Meet the real mean girls at your kid’s school: the moms

  • By Angie Wagner Associated Press
  • Monday, June 29, 2009 1:16pm
  • Life

The parents were chatting about what the kids should wear for “match your friends day” when one mother mentioned that she didn’t think some of the other moms would want their daughters dressing like hers.

She didn’t think they liked her daughter.

Her daughter is 5.

It seems crazy, but my daughter’s kindergarten class is already beset with mama drama, mostly from the mothers of girls.

It’s giving me flashbacks to junior high school when I worried about getting into an argument with my friends and not having someone to sit with at lunch.

Only this time the mean girls are quite a bit older: It’s the moms who are cliquish and make rude comments about children. I’ve overheard one mom critiquing another child’s handwriting.

“What happens is they don’t realize their behavior,” said Michele Borba, parenting expert and author of the upcoming book “The Big Book of Parenting Solutions,” due out this fall. “Everything their kids do becomes hyper-competitive. Unfortunately, it only escalates as the competitions get tougher.”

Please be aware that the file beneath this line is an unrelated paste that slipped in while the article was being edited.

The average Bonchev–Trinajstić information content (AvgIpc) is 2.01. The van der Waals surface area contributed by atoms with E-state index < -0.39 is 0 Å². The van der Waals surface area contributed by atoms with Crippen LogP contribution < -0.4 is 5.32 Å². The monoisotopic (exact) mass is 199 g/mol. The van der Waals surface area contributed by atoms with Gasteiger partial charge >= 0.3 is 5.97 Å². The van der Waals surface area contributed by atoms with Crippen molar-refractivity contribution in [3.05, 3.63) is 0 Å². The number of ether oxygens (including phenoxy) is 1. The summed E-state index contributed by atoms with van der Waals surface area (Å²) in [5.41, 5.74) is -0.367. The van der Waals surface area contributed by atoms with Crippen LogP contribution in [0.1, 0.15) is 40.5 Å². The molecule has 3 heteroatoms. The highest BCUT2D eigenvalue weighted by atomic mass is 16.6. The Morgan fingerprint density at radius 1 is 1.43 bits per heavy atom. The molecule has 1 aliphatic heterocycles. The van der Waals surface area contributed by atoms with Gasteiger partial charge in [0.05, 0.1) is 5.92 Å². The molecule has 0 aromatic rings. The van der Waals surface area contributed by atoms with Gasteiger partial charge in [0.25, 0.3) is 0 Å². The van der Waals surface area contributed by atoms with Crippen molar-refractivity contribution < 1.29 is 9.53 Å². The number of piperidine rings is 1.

As my child heads into elementary school, Borba predicted the mama drama will only get worse.

Barbara Stevens, a Henderson, Nev., mom of a 15-year-old girl and a 6-year-old boy, has found that moms are critical of just about anything: art projects, who got the best teacher gift, who did the best class party.

“It’s always that group of moms. Most of the time it’s indirect (drama). The competition is always there,” she said.

And gossipy moms make for gossipy kids.

Borba said the clique mentality is already present by third grade. (It’s our club and you can’t join.) Inevitably, a parent’s behavior will trickle down to the child.

The good news, Stevens said, is that by high school she doesn’t see the parents as much at school. But by that age, the teenagers have taken over the gossip.

“When people are gossipy about kids, I just try to ignore it,” Stevens said.

That’s what I have been trying to do as well, but sometimes it’s hard not to be a bit surprised by the comments. One mom whispered that she would gladly pay the tuition for a child to switch schools. I think it was a joke, but I’m not sure.

“You’ve got two options: Are you going to step up to the plate and become one of them or be the integrity model?” Borba said.

She said moms need to seek out other like-minded moms. And don’t be afraid to speak up and say something like: “You know, I feel uncomfortable talking about other people’s kids.”

So if this is kindergarten drama, what’s in store for us in a few years? Thankfully my daughter hasn’t picked up on any of this.


Angie Wagner writes on parenting issues for The Associated Press.

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